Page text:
Take a breath and give thanks.
At a funeral, your first task as preacher has been accomplished for you, namely gathering the attention of your hearers as one with you. It is the person whose death has called you all together who is your erstwhile partner in proclamation.
When the saints gather for the weekly assembly on Sunday, the minds of those who enter the place of worship are scattered in as many other places as their number. But when they enter that same place to celebrate the life of a sister or brother in Christ, all minds are riveted to the same reality — death, that of the one who draws them together and, to a significant degree, their own.
With the first task accomplished, it is much easier to move to the next. It is not to share your thoughts about death or your reflections on the life of the one who died but to move the hearers’ “death focused minds and hearts” immediately to your text.
Since the strength of preaching is its textual foundation, the text should not be marginalized as if it were a pop-up on your computer screen interrupting what you are really trying to say. This is especially true at funeral services when people are eager for you to make bold affirmations of faith.
Paul clarifies the objective by sharing his hope with the church at Philippi: “I want to know Christ and the power of his resurrection and the sharing of his sufferings by becoming like him in his death, if somehow I may attain the resurrection from the dead” (Philippians 3:10). As believers are joined to Christ in baptism, so also is the reality of being joined to the life, death, and resurrection of Christ affirmed in this proclamation.
The unbreakable bond (being joined to the life, death and resurrection of Christ), which God established through baptism with the deceased, needs to undergird everything you say.
Without a lectionary to dictate, the choice of text is yours — a choice influenced by the life of the one you celebrate. There are many that serve well; both those commonly and uncommonly used.
Often-used does not equate with worn-out. Centering on one phrase from familiar John 14:1-7, 27, “I go to prepare a place for you…” allows you to:
- call to mind places where life was shared with the one who died;
- address the reality that death has brought everyone to this place against their will;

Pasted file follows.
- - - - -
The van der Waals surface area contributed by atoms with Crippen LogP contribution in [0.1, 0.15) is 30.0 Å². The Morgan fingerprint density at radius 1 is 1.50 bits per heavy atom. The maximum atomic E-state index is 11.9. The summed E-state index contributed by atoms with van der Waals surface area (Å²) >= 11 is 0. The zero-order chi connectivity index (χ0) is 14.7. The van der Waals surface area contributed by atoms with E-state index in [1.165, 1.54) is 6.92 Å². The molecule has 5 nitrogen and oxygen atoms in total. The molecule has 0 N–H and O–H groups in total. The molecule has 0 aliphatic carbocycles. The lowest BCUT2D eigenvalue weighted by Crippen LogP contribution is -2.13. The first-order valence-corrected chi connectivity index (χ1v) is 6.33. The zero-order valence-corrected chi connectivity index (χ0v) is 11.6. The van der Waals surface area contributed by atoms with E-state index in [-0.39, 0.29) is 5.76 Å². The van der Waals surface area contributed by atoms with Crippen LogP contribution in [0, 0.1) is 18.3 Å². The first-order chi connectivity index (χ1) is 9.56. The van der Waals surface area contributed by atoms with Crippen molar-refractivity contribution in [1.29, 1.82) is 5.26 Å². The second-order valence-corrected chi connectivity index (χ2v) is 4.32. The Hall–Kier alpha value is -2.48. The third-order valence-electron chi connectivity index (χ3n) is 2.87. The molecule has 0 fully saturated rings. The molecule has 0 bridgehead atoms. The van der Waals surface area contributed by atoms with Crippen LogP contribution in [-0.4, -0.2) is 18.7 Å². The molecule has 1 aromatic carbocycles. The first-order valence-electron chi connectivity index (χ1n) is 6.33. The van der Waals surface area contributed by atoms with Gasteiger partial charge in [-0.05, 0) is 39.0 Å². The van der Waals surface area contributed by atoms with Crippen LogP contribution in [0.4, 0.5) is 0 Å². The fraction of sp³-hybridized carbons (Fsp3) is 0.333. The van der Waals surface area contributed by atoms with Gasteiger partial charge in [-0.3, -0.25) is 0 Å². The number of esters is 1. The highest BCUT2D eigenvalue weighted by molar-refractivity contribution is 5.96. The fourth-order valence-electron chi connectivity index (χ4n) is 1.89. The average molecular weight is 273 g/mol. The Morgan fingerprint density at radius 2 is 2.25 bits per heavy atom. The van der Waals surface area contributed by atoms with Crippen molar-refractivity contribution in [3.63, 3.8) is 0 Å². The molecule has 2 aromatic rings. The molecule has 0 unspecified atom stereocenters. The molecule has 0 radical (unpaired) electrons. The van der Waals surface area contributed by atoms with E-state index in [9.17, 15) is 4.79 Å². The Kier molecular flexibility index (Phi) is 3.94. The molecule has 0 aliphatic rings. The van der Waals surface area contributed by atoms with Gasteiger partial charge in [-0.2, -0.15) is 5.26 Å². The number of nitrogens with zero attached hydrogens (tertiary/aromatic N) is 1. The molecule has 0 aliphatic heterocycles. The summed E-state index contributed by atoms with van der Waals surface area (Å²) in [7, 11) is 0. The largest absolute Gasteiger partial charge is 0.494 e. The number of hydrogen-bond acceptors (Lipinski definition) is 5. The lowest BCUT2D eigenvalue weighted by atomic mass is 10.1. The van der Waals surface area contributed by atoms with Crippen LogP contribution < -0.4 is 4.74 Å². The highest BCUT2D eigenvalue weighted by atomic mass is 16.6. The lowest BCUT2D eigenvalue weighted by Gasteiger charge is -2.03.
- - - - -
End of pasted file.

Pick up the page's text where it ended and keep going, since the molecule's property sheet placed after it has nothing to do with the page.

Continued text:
- affirm that since “[nothing] will be able to separate us from the love of God in Christ Jesus” (Romans 8:39), this “death gathering place” is by grace transformed into a “life giving place;”
- underline the reality that there is no place one can be cut off from the presence and the promise of life in Christ.
The choice of an uncommonly used text can also speak to the reality of grace and the life situation of the one who died. For example, Isaiah 40:1-11, with its unparalleled power in describing God’s gift of returning home from exile, renewed the hope of hearers at the service of a refugee. Because of war, this refugee had been forced to live the majority of his life in a country not his own. The texts for this time are unlimited.
A funeral sermon is not a eulogy, which it too often becomes. Rarely does the preacher know the person who has died in the way of those whose lives were closely linked to hers/his. Allow a representative of the family to offer remarks prior to the readings.
Remember the commendation. In our Lutheran liturgy, you will be calling this person a “sheep of Christ’s own fold, a lamb of his flock,” but also “a sinner of Christ’s own redeeming.” As important as it is not to ignore the gift (i.e. the one who has died), primary emphasis must be placed on the Giver.
Where the sermon does get personal, it becomes baptismal. As alluded to above, a funeral sermon is a baptismal homily much like 1 Peter. The lives you speak of are two. Baptism begins a journey of Christ and the believer. The journey is one — ministry/life to cross/resurrection. The movement of the gospels dictates the movement of this pilgrimage — Galilee/ministry and life to Jerusalem/cross and resurrection. The two are one.
Though we avoid euphemistic language, such as “passed” in place of “died,” the image of “making one’s final journey” is faithful to the pilgrimage language of the gospel. It is a completion of the baptismal journey. We say to the newly baptized in the baptismal liturgy, “you have been marked with the cross of Christ forever.”
Allow Paul to speak: “Whether we live or whether we die we are the Lord’s” (Romans 14:8). Allow John the Divine to speak: “See, the home of God is among mortals…he will wipe every tear from their eyes. Death will be no more; mourning and crying and pain will be no more” (Revelation 21:3-4). The truth about heaven is the truth of the promise that renews hope, which Paul recounts in 1 Corinthians 2:9: “What no eye has seen, nor ear heard, nor the human heart conceived, what God has prepared for those who love him.”
As the sermon is set in the context of worship, everything you do can support the proclamation of Christ crucified and risen.
Lastly, funerals beg to be Eucharistic. The communion meal gives the first experience of resurrection. It is a foretaste of the heavenly banquet to come. We see and ingest the risen Christ in the forms of bread and wine. We anticipate seeing Christ face to face in the presence of all the saints who have completed their final journey.